Loews Hotels & Co.'s long-standing presence in the Orlando market provides a solid backdrop for its expansion into other destination-oriented projects, according to executive Alex Tisch.
LOS ANGELES—Loews Hotels & Co. is in the process of increasing its portfolio size by 25% by doubling down on a strategy that has given it a prominent presence in the Orlando market.
“We call that strategy ‘immersive destinations’—where the demand generator isn’t really the city,” said Alex Tisch, EVP of commercial and business development of Loews Hotels & Co. “It’s the project or who we’re building in conjunction with.”
New York-based Loews has 24 hotels in its portfolio with six in various phases of development: three in Orlando, one in Arlington, Texas, one in St. Louis and one in Kansas City.
“We found this white space where we find a lot of interesting construction development projects as a result of saying we want to be a great partner,” Tisch said during a break at the recent Americas Lodging Investment Summit. “We want to embrace the owner-operator model.”
The Orlando projects will add to the five hotels the company already owns and/or manages in the market. The 600-room Aventura Hotel is scheduled to open in August. Loews’ two other hotels—which are being built on the site of the former Wet ’n Wild water park—will have a combined 2,800 rooms are scheduled to open in summer 2019.
The assets at the 50-acre former water park site will be more value-oriented, and like some of the other hotels in Loews’ portfolio, they will not carry the Loews name.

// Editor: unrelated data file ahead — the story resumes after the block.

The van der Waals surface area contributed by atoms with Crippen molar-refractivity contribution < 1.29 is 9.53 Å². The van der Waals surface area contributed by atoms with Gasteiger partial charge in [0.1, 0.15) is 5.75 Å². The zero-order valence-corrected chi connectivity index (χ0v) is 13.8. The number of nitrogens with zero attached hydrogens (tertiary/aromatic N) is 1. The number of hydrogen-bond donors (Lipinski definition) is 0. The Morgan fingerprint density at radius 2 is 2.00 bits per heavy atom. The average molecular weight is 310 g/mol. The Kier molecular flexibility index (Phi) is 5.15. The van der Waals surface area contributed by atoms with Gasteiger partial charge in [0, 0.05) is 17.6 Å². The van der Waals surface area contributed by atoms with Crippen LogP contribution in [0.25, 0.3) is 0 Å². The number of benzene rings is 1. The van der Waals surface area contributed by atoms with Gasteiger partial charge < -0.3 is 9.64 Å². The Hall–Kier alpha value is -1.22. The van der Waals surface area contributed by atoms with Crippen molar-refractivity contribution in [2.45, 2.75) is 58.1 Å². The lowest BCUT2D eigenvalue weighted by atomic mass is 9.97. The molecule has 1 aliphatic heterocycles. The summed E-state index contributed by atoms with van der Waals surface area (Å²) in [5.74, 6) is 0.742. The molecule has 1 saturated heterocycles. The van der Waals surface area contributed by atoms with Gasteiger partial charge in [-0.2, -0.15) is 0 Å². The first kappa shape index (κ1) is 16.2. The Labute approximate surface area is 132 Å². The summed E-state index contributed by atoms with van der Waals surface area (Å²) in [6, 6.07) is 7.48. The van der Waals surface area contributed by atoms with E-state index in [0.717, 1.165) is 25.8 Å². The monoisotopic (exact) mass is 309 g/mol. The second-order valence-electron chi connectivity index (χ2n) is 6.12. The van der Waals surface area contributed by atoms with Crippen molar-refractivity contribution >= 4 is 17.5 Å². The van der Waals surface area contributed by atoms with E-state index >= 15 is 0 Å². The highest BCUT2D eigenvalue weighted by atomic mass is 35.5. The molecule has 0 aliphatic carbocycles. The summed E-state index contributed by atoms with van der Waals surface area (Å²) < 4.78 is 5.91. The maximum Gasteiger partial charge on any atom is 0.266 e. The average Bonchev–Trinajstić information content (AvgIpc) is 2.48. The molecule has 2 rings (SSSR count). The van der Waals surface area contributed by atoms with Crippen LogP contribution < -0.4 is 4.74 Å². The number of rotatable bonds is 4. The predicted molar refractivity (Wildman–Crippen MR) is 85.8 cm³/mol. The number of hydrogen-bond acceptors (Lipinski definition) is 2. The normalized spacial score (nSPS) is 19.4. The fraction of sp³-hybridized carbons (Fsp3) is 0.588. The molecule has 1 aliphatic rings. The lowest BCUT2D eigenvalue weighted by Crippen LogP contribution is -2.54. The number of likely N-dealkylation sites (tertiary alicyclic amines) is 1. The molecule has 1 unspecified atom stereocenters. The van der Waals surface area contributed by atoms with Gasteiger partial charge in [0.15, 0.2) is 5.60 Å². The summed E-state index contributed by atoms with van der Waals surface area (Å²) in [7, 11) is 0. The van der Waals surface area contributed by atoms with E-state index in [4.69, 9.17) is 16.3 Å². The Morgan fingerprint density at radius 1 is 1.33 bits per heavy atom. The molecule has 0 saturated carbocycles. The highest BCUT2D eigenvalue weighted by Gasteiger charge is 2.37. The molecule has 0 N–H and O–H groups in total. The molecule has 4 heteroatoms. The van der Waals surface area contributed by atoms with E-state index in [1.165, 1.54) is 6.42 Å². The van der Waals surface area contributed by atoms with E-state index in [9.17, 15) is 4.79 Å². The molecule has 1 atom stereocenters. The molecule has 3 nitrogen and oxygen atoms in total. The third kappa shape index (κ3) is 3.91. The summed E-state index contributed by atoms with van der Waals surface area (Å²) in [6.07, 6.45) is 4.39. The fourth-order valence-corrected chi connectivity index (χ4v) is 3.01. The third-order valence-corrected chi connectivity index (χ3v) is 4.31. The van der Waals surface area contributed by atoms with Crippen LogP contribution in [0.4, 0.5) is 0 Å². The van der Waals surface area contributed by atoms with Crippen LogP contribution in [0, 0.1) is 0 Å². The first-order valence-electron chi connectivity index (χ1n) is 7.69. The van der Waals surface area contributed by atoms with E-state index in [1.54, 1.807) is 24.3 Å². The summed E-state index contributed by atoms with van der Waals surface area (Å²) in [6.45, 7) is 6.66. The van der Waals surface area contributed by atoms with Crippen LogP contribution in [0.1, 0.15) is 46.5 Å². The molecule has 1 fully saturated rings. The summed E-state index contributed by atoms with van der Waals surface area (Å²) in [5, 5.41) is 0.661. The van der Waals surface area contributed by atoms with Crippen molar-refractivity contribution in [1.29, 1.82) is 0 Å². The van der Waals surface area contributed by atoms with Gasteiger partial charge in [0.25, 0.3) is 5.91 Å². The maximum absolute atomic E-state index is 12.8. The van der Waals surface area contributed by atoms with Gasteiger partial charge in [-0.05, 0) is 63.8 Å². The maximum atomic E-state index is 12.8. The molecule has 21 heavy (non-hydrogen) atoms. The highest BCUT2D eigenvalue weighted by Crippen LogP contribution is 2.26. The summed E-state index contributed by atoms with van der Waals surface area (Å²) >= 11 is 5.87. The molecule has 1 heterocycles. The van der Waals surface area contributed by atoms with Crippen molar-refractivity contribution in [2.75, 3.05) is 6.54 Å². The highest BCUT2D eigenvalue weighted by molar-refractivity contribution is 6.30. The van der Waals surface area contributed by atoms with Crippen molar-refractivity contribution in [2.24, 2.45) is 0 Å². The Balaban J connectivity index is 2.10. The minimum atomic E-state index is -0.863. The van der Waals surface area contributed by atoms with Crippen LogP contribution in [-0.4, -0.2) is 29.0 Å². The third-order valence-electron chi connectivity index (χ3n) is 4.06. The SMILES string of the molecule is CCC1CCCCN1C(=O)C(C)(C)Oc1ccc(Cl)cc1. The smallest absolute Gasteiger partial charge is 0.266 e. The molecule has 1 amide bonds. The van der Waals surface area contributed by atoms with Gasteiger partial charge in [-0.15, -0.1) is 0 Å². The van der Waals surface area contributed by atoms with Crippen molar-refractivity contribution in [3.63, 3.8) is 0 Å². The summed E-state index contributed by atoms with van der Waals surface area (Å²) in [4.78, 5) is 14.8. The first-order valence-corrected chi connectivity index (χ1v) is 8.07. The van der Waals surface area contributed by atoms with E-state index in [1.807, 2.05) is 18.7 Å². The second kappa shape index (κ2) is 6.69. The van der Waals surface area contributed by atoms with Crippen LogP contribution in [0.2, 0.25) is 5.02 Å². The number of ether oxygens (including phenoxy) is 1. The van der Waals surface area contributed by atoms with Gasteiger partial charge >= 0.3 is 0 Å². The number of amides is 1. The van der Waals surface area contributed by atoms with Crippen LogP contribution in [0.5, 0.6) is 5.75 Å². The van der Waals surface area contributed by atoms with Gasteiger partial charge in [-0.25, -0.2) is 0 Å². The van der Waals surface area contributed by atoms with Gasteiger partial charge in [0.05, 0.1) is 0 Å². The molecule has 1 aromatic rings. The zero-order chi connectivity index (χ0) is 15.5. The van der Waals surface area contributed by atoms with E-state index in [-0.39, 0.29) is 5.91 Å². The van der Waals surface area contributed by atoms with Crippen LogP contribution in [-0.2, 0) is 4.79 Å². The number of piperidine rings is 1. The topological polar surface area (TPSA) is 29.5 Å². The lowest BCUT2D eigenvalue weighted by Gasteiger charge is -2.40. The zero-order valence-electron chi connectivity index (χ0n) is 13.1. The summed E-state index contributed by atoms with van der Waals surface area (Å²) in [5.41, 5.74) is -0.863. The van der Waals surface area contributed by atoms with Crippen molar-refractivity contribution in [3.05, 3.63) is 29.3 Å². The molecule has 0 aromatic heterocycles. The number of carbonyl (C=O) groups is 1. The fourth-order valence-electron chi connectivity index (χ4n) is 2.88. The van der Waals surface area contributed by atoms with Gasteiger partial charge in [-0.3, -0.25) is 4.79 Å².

Loews Hotels & Co.
“We have a name, but there’s a copyright associated with it,” Tisch said. “This will be unbranded because we don’t want to create brand confusion with people think they’re going to a Loews Hotel.”
Once the projects are open, Loews will have more than 9,000 guestrooms available in Orlando. The city continues to be a big part of Loews’ expansion strategy because of its 22-year partnership with Comcast NBC Universal, the parent company of Universal Orlando Resort.
The value-oriented hotels play directly into Universal’s strategy to attract a wide variety of demographics to its theme parks in the market, Tisch said.
“The Universal partnership in general, I think you’ll start to see it working like Disney, where they’ll have 5-star, 4-star, 3-star, 2-star keys,” Tisch said. “We’ll be their partner in them, but to put a brand associated with them is a bit difficult for consumer differentiation.”
One relationship leads to a Live! one
The relationship with Universal has provided somewhat of a blueprint for the company’s other expansion projects, Tisch said.
“How do we take what we’ve done well with them and replicate that business model with others?” he said. “(It) is a difficult task. When we did that work, we found out that there’s all different kinds of demand generators.”
Tisch, who is a cousin of Loews Hotels & Co. Chairman and CEO Jon Tisch, said the company has had contact over the years with members of The Cordish Companies, and until 2017 couldn’t find a project to work on together. Cordish is a real estate developer that during the past few years has turned to building entertainment complexes that have a hotel component.
Loews officials quickly agreed to join forces with Baltimore-based Cordish on its Texas Live! project to develop a 300-room Live! by Loews Hotel near the Dallas Cowboys’ and Texas Rangers’ stadiums in Arlington, Texas.
“We basically fell in love with the project,” Tisch said.
Loews will own 50% and the Texas Rangers MLB club will own the other half, he added.